Assamese and the Sinhala verbal communication are analogous, and exchange of literature between the two will enrich both the languages, eminent Sinhala language writer Jayaratna Banda Disanayaka, said.
“When I was flying from New Delhi to Guwahati, I heard some people in the flight were speaking Sinhala. But, soon I realized that they were not Sri Lankans, and were Assamese,” Disanayaka said in an exclusive interview with Northeast Now on Saturday.
Disanayaka, who is on his maiden visit to Assam, said, “Both the languages are really very similar because of the same Sanskrit origin. And, some good translation initiative at the primary level is going to be of great interest to the readers of Assam and Sri Lanka.”
“We (India and Sri Lanka) have similar culture and social values because of Buddhism,” the Sri Lankan writer said, adding that the translation works should begin as soon as possible. He inaugurated the 31st Guwahati Book Fair on Friday.
Disanayaka said it is natural for the Sinhala language to be “closer” to Assamese from other Indian languages because it is believed that the Sinhalese are descendants of the settlers who came to the island in 543 BCE from Sinhapura (a place somewhere in now Bangladesh) led by Prince Vijaya.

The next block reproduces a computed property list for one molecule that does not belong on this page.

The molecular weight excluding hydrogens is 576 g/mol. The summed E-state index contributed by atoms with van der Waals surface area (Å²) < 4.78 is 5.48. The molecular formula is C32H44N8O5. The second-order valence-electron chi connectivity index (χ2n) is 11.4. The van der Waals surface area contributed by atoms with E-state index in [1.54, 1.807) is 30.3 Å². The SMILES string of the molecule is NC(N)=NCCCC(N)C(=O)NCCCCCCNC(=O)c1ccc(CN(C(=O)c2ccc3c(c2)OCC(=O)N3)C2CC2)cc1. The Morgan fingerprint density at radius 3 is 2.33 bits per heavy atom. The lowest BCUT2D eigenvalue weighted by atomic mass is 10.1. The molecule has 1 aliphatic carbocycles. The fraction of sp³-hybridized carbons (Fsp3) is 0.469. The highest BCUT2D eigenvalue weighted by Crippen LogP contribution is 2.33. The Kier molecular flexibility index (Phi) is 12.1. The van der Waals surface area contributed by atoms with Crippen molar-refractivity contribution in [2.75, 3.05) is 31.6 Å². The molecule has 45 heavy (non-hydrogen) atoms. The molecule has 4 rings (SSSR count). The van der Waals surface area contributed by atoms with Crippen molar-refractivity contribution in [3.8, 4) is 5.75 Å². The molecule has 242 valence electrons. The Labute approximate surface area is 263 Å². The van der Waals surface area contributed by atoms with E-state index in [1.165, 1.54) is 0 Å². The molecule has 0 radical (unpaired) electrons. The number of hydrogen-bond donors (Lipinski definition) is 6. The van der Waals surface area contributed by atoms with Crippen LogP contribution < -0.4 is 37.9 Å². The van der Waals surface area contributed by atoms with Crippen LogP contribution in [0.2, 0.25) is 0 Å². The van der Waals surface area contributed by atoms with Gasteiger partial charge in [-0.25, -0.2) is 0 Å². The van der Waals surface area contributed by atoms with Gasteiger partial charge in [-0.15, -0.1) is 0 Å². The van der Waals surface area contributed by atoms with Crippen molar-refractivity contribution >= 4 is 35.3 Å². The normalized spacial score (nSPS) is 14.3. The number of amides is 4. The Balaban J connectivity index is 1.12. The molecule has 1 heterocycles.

However, scholars who believe the legend of Prince Vijaya to be semi-historical have tried to identify the legendary Sinhapura with several modern places in India.
“We know very little about the folktales and original writings of the people of Assam. It will be great if we can pick up some books for translation,” the Sinhala writer said. He picked up more than a dozen books from the Guwahati Book Fair to get the first hand understanding of the translated works of Assamese literature.
Disanayaka, who also served as the Sri Lankan Ambassador to Thailand, Cambodia and Laos between 2007 and 2011, said he would love to come back to Assam again and again to meet more writers to widen his understanding on the region.